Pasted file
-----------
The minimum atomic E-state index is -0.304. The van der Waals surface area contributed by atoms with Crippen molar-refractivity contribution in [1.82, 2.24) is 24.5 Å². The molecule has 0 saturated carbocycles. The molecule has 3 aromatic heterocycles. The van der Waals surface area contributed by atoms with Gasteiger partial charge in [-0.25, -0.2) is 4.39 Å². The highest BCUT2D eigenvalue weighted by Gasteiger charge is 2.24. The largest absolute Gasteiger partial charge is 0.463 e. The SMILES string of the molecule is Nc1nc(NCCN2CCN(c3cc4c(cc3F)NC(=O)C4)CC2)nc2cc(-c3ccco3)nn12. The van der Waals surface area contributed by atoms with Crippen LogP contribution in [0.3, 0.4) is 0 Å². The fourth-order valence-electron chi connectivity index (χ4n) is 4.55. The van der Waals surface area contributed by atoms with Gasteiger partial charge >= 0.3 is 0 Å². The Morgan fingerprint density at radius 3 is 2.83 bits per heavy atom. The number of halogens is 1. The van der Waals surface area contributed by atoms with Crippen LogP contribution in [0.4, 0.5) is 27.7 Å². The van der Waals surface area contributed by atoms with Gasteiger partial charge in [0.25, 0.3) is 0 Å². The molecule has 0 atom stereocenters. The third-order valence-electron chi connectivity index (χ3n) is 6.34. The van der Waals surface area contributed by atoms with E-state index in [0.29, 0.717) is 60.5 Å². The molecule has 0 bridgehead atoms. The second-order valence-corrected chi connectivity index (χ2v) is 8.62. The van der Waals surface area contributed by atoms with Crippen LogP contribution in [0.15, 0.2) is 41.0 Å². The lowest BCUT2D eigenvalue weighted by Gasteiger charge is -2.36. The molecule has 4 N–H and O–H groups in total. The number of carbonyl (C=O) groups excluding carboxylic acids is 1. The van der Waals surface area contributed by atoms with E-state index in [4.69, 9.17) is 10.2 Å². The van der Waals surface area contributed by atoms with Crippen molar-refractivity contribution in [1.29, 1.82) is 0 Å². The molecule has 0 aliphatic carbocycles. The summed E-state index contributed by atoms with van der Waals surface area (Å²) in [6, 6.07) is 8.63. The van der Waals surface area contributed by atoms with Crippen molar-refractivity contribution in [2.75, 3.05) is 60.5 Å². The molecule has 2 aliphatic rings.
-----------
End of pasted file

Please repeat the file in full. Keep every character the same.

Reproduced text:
The minimum atomic E-state index is -0.304. The van der Waals surface area contributed by atoms with Crippen molar-refractivity contribution in [1.82, 2.24) is 24.5 Å². The molecule has 0 saturated carbocycles. The molecule has 3 aromatic heterocycles. The van der Waals surface area contributed by atoms with Gasteiger partial charge in [-0.25, -0.2) is 4.39 Å². The highest BCUT2D eigenvalue weighted by Gasteiger charge is 2.24. The largest absolute Gasteiger partial charge is 0.463 e. The SMILES string of the molecule is Nc1nc(NCCN2CCN(c3cc4c(cc3F)NC(=O)C4)CC2)nc2cc(-c3ccco3)nn12. The van der Waals surface area contributed by atoms with Crippen LogP contribution in [0.3, 0.4) is 0 Å². The fourth-order valence-electron chi connectivity index (χ4n) is 4.55. The van der Waals surface area contributed by atoms with Gasteiger partial charge >= 0.3 is 0 Å². The Morgan fingerprint density at radius 3 is 2.83 bits per heavy atom. The number of halogens is 1. The van der Waals surface area contributed by atoms with Crippen LogP contribution in [0.4, 0.5) is 27.7 Å². The van der Waals surface area contributed by atoms with Gasteiger partial charge in [0.25, 0.3) is 0 Å². The molecule has 0 atom stereocenters. The third-order valence-electron chi connectivity index (χ3n) is 6.34. The van der Waals surface area contributed by atoms with E-state index in [0.29, 0.717) is 60.5 Å². The molecule has 0 bridgehead atoms. The second-order valence-corrected chi connectivity index (χ2v) is 8.62. The van der Waals surface area contributed by atoms with Crippen LogP contribution in [0.15, 0.2) is 41.0 Å². The lowest BCUT2D eigenvalue weighted by Gasteiger charge is -2.36. The molecule has 4 N–H and O–H groups in total. The number of carbonyl (C=O) groups excluding carboxylic acids is 1. The van der Waals surface area contributed by atoms with E-state index in [4.69, 9.17) is 10.2 Å². The van der Waals surface area contributed by atoms with Crippen molar-refractivity contribution in [1.29, 1.82) is 0 Å². The molecule has 0 aliphatic carbocycles. The summed E-state index contributed by atoms with van der Waals surface area (Å²) in [6, 6.07) is 8.63. The van der Waals surface area contributed by atoms with Crippen molar-refractivity contribution in [2.75, 3.05) is 60.5 Å². The molecule has 2 aliphatic rings.